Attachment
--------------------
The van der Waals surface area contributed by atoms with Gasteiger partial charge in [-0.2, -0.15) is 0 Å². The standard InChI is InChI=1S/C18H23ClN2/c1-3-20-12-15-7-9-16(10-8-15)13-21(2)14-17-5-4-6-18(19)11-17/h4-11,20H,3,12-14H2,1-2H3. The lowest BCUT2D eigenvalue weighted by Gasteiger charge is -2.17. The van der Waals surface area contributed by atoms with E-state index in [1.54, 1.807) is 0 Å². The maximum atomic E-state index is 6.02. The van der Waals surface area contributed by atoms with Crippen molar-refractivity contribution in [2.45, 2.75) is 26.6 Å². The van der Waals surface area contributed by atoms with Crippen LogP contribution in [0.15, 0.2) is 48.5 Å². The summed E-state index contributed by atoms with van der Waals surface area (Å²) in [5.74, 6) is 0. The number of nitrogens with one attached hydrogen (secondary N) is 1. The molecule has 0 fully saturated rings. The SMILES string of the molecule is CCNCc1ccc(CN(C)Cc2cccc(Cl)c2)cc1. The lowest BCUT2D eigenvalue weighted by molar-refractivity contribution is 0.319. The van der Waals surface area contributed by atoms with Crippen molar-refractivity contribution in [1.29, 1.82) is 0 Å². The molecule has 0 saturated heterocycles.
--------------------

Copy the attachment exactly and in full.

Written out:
The van der Waals surface area contributed by atoms with Gasteiger partial charge in [-0.2, -0.15) is 0 Å². The standard InChI is InChI=1S/C18H23ClN2/c1-3-20-12-15-7-9-16(10-8-15)13-21(2)14-17-5-4-6-18(19)11-17/h4-11,20H,3,12-14H2,1-2H3. The lowest BCUT2D eigenvalue weighted by Gasteiger charge is -2.17. The van der Waals surface area contributed by atoms with E-state index in [1.54, 1.807) is 0 Å². The maximum atomic E-state index is 6.02. The van der Waals surface area contributed by atoms with Crippen molar-refractivity contribution in [2.45, 2.75) is 26.6 Å². The van der Waals surface area contributed by atoms with Crippen LogP contribution in [0.15, 0.2) is 48.5 Å². The summed E-state index contributed by atoms with van der Waals surface area (Å²) in [5.74, 6) is 0. The number of nitrogens with one attached hydrogen (secondary N) is 1. The molecule has 0 fully saturated rings. The SMILES string of the molecule is CCNCc1ccc(CN(C)Cc2cccc(Cl)c2)cc1. The lowest BCUT2D eigenvalue weighted by molar-refractivity contribution is 0.319. The van der Waals surface area contributed by atoms with Crippen molar-refractivity contribution in [1.29, 1.82) is 0 Å². The molecule has 0 saturated heterocycles.